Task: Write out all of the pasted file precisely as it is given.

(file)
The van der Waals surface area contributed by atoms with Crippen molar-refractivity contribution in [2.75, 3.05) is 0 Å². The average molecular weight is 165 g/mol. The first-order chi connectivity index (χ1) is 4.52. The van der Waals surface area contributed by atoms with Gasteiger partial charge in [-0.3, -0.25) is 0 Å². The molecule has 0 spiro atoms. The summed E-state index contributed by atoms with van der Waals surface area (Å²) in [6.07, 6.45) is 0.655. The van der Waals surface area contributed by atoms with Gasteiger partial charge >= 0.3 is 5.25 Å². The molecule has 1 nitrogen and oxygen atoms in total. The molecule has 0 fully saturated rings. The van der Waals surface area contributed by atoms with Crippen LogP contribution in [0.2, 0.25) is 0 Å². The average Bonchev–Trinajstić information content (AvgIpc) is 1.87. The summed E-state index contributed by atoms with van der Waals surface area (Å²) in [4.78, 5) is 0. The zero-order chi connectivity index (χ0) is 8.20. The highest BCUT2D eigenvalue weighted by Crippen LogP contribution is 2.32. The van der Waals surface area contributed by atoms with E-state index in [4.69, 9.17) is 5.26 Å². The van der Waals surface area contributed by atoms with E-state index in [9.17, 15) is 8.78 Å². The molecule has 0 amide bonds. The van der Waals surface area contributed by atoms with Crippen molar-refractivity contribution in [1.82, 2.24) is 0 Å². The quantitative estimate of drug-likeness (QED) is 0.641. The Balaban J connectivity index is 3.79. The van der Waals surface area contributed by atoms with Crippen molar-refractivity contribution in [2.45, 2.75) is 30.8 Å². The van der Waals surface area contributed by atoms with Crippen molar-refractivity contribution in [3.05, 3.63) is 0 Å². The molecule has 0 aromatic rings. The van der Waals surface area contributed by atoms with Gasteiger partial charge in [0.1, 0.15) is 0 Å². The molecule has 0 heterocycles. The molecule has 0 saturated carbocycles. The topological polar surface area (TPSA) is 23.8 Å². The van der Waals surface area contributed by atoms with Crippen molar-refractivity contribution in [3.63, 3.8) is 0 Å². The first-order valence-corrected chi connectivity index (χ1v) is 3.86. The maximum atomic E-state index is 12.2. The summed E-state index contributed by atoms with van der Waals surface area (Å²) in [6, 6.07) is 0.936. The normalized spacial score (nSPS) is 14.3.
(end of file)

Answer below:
The van der Waals surface area contributed by atoms with Crippen molar-refractivity contribution in [2.75, 3.05) is 0 Å². The average molecular weight is 165 g/mol. The first-order chi connectivity index (χ1) is 4.52. The van der Waals surface area contributed by atoms with Gasteiger partial charge in [-0.3, -0.25) is 0 Å². The molecule has 0 spiro atoms. The summed E-state index contributed by atoms with van der Waals surface area (Å²) in [6.07, 6.45) is 0.655. The van der Waals surface area contributed by atoms with Gasteiger partial charge >= 0.3 is 5.25 Å². The molecule has 1 nitrogen and oxygen atoms in total. The molecule has 0 fully saturated rings. The van der Waals surface area contributed by atoms with Crippen LogP contribution in [0.2, 0.25) is 0 Å². The average Bonchev–Trinajstić information content (AvgIpc) is 1.87. The summed E-state index contributed by atoms with van der Waals surface area (Å²) in [4.78, 5) is 0. The zero-order chi connectivity index (χ0) is 8.20. The highest BCUT2D eigenvalue weighted by Crippen LogP contribution is 2.32. The van der Waals surface area contributed by atoms with E-state index in [4.69, 9.17) is 5.26 Å². The van der Waals surface area contributed by atoms with E-state index in [9.17, 15) is 8.78 Å². The molecule has 0 amide bonds. The van der Waals surface area contributed by atoms with Crippen molar-refractivity contribution in [1.82, 2.24) is 0 Å². The quantitative estimate of drug-likeness (QED) is 0.641. The Balaban J connectivity index is 3.79. The van der Waals surface area contributed by atoms with Crippen molar-refractivity contribution in [2.45, 2.75) is 30.8 Å². The van der Waals surface area contributed by atoms with Crippen molar-refractivity contribution in [3.05, 3.63) is 0 Å². The molecule has 0 aromatic rings. The van der Waals surface area contributed by atoms with Gasteiger partial charge in [0.1, 0.15) is 0 Å². The molecule has 0 heterocycles. The molecule has 0 saturated carbocycles. The topological polar surface area (TPSA) is 23.8 Å². The van der Waals surface area contributed by atoms with Crippen molar-refractivity contribution in [3.63, 3.8) is 0 Å². The first-order valence-corrected chi connectivity index (χ1v) is 3.86. The maximum atomic E-state index is 12.2. The summed E-state index contributed by atoms with van der Waals surface area (Å²) in [6, 6.07) is 0.936. The normalized spacial score (nSPS) is 14.3.